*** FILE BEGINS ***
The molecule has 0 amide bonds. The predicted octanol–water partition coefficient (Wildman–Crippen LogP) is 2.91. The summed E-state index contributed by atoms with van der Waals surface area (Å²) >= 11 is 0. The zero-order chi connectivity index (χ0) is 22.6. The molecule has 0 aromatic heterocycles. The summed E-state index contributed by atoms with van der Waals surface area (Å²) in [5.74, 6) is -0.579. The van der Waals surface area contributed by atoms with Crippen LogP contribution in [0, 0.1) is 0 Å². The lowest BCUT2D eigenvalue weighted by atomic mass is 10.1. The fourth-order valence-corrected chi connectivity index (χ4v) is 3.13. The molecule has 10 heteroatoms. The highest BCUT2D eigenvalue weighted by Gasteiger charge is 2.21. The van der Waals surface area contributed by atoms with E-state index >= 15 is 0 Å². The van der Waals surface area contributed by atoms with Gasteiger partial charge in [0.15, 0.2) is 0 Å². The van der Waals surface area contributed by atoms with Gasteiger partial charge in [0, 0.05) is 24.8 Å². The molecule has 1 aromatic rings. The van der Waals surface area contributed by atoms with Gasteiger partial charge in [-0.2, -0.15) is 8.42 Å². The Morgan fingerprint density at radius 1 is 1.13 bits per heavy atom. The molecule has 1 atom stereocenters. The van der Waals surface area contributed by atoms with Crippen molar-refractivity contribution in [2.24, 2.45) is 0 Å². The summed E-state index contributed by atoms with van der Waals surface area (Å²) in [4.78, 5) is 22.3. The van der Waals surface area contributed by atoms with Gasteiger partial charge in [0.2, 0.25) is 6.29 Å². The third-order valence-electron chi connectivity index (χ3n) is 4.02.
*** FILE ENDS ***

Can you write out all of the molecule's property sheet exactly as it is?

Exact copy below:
The molecule has 0 amide bonds. The predicted octanol–water partition coefficient (Wildman–Crippen LogP) is 2.91. The summed E-state index contributed by atoms with van der Waals surface area (Å²) >= 11 is 0. The zero-order chi connectivity index (χ0) is 22.6. The molecule has 0 aromatic heterocycles. The summed E-state index contributed by atoms with van der Waals surface area (Å²) in [5.74, 6) is -0.579. The van der Waals surface area contributed by atoms with Crippen LogP contribution in [0, 0.1) is 0 Å². The lowest BCUT2D eigenvalue weighted by atomic mass is 10.1. The fourth-order valence-corrected chi connectivity index (χ4v) is 3.13. The molecule has 10 heteroatoms. The highest BCUT2D eigenvalue weighted by Gasteiger charge is 2.21. The van der Waals surface area contributed by atoms with E-state index >= 15 is 0 Å². The van der Waals surface area contributed by atoms with Gasteiger partial charge in [0.15, 0.2) is 0 Å². The van der Waals surface area contributed by atoms with Gasteiger partial charge in [0, 0.05) is 24.8 Å². The molecule has 1 aromatic rings. The van der Waals surface area contributed by atoms with Gasteiger partial charge in [-0.2, -0.15) is 8.42 Å². The Morgan fingerprint density at radius 1 is 1.13 bits per heavy atom. The molecule has 1 atom stereocenters. The van der Waals surface area contributed by atoms with Crippen molar-refractivity contribution in [2.24, 2.45) is 0 Å². The summed E-state index contributed by atoms with van der Waals surface area (Å²) in [4.78, 5) is 22.3. The van der Waals surface area contributed by atoms with Gasteiger partial charge in [0.2, 0.25) is 6.29 Å². The third-order valence-electron chi connectivity index (χ3n) is 4.02.